History of Design PhD student Denise Gonyo reports back from India, where she presented her research at a ground-breaking conference.
It was an honour to be part of the Design History Society’s first-ever conference held outside of Europe, ‘Towards Global Histories of Design: Postcolonial Perspectives’, held at the National Institute of Design in Ahmedabad, India, 5-8 September 2013. I was able to attend by receiving the competitive Design History Society bursary and generous support from the School of Humanities. Tanishka Kachru and Suchitra Balasubrahmanyan, the conference organisers, provided a fantastic and historic experience for all who participated.
Everyone was buzzing when we awoke on the first day of papers to find that the conference was featured in the Times of India. Proceedings began with a keynote speech from Sujata Keshavan, the first Indian woman to receive a postgraduate degree in design and founder of the most influential design firm in India, Ray + Keshavan. Sujata’s talk traced her experiences of modern design in terms of economic, social, and political contexts from Independence to the present day.
There was a strong University of Brighton contingent at the conference. I was part of a panel entitled ‘Exhibiting South Asia’, which featured papers from myself and University of Brighton lecturers in the History of Art and Design, Claire Wintle, Megha Rajguru, and Nicola Ashmore. I was thrilled when one of my academic heroes, Tapati Guha-Thakurta, attended our panel and provided us with fantastic feedback we can use to further our research. In another panel, Brighton MA student Pallavi Patke offered fascinating insight into the European adaptation of Indian embroideries in the late nineteenth century. Tom Wilson, a collaborative doctoral student based at Brighton and the Design Museum (and British Council Curator-in-Residence at the NID) installed a fascinating exhibition trail through the school entitled ‘NID Traces’. Tom’s paper on the Commonwealth Institute was well-attended and insightful, especially as the Institute will be the new home of the British Design Museum in 2014. Annebella Pollen and Cheryl Buckley, faculty in the History of Art and Design at Brighton and executive committee members of the Design History Society, chaired sessions on Postcolonial Textiles, Cultural Colonialism, and Fashion and National Identity. Megha and Nicola also staged a public sewing event from their ‘Remaking Picasso’s Guernica’ project.
Fascinating papers were given on a wide range of topics over the three days of the conference. Professor Alison Clarke, Director of the Victor Papanek Foundation at the University of Applied Arts in Vienna, spoke on the subject of design for development, focusing on the design reforms of Victor Papanek and the legacy of the Ahmedabad declaration. Sheena Calvert gave a thought-provoking and provocative paper suggesting that the international export of EuroAmerican design education could be understood as a form of re-colonization. Tapati Guha-Thakurta’s passionate keynote speech examined the extraordinary Durga Puja goddess festivals in contemporary Kolkata, exploring concepts of design branding as well as the changing face of artistic identities fostered by these increasingly spectacular events.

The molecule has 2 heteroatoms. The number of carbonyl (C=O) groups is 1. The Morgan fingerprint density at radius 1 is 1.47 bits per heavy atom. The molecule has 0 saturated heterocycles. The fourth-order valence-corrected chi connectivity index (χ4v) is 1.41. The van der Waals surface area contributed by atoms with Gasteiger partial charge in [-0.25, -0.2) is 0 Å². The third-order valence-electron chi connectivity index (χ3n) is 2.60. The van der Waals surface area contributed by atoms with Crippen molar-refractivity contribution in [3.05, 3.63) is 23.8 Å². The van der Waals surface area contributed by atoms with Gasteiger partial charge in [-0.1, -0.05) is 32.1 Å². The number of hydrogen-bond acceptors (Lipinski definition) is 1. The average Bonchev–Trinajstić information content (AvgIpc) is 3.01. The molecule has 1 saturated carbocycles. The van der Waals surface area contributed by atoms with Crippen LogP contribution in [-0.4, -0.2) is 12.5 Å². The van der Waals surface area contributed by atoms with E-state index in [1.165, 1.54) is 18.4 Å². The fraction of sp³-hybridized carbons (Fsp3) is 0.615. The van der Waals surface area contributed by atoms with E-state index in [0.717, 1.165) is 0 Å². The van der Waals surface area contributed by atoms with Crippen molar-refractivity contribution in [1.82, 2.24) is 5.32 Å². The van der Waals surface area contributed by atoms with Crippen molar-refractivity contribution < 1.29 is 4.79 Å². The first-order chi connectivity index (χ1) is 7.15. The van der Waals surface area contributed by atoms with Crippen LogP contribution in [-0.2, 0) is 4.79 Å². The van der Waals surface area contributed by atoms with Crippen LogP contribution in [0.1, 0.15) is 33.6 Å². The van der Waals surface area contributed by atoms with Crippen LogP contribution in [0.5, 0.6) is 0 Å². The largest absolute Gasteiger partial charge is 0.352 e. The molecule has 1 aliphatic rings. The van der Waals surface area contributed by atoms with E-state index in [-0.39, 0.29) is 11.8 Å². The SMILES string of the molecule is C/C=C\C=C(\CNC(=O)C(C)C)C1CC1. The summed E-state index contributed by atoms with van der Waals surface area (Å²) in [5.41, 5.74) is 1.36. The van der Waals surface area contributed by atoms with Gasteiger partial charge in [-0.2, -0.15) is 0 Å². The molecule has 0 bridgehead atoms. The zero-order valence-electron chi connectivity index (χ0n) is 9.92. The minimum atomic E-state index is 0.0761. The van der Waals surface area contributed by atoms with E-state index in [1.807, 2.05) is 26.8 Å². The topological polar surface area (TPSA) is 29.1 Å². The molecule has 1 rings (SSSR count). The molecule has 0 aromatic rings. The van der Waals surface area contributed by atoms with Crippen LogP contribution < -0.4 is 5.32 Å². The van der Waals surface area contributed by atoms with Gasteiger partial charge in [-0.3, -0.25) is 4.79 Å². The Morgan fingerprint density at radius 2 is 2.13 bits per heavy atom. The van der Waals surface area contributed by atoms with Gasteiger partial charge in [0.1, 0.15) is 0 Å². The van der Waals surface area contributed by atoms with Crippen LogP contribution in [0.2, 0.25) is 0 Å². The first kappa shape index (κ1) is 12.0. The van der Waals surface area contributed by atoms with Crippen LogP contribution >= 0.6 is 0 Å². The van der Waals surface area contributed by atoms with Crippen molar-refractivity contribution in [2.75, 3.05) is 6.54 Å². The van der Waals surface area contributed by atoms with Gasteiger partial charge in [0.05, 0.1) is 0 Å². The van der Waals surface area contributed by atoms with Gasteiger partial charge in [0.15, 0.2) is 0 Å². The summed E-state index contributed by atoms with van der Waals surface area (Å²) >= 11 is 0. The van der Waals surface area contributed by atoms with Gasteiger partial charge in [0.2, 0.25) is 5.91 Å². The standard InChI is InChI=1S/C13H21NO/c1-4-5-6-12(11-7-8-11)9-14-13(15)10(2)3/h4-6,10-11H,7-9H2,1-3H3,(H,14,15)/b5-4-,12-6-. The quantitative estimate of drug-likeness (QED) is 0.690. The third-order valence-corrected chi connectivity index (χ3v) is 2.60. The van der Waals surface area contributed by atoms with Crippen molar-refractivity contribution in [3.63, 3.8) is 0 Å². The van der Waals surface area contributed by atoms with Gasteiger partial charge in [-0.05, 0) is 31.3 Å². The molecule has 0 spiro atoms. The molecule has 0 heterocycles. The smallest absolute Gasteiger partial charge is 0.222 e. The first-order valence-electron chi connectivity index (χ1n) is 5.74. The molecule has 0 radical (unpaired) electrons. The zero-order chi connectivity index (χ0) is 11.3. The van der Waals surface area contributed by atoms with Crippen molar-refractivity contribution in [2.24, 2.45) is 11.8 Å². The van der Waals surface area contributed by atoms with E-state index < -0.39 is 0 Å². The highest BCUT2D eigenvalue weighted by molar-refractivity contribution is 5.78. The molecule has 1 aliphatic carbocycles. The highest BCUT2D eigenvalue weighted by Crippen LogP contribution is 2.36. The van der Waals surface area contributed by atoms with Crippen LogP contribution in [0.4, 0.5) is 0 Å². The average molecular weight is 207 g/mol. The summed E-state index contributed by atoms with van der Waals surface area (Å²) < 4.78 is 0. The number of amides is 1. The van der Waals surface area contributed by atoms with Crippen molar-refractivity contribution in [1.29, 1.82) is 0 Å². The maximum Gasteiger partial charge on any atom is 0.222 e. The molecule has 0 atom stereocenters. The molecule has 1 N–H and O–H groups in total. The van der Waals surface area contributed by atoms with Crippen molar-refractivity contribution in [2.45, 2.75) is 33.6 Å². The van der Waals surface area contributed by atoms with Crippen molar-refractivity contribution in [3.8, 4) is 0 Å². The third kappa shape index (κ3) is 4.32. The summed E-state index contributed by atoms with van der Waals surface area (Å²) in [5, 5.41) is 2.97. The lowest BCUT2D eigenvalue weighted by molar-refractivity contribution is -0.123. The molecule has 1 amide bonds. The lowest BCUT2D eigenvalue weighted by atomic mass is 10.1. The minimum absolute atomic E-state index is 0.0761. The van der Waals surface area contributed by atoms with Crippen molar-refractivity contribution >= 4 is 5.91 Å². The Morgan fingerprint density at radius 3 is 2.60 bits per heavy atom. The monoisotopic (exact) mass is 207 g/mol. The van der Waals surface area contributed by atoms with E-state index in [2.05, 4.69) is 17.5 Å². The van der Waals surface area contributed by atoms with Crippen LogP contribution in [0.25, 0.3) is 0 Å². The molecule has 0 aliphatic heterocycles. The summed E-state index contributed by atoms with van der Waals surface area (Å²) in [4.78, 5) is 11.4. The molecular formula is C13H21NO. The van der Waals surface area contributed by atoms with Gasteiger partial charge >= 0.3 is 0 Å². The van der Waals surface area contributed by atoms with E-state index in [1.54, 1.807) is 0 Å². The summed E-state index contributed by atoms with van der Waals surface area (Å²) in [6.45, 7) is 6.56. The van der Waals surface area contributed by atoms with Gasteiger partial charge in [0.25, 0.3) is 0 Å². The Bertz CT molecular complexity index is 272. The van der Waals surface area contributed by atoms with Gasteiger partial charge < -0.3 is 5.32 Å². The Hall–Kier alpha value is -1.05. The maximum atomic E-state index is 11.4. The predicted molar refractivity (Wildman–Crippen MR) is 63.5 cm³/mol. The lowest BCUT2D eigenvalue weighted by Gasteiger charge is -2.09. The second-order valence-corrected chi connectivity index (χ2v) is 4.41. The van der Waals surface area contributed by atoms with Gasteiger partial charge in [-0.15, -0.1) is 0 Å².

Ahmedabad is also home to the Calico Museum of Textiles, a world-class collection of textiles from the Mughal era to the twentieth century. It houses, among other treasures, examples of the extraordinary double ikat or patola textile technique that is unique to Gujarat, where each of the 100,000 threads is dyed separately before weaving into a complex patterned cloth. Nicola, Megha and I travelled a couple of hours outside Ahmedabad to Patan to see these textiles in production, all made by hand. Weavers told us the waiting list for one of their pieces is anywhere from 18 months to 4 years. I was directed to a photograph of the weavers meeting former US Secretary of State Colin Powell, presumably because I’m American, although I was more excited to see a photograph of the famous Bollywood actor Amitabh Bachchan paying a visit.
We have a definite cluster of scholarship on India in our department at Brighton, with at least five academics all working on different periods and topics. It was amazing to be part of such a historic conference and to witness first-hand the NID students who are the new vanguard of design in India, and to see how our university played a role in bringing this forward.
2 thoughts on “Design History in India: Brighton students and staff take their research overseas”
What a wonderful experience for post-graduates to be able to share their research and receive feedback from experts in their particular fields of study. UofB is to be commended for supporting such travel AND for having such fine students! Cheers from the US.
J. DeGroat, Department of History, St. Lawrence University
Many thanks, J. DeGroat! It was a wonderful experience for all involved.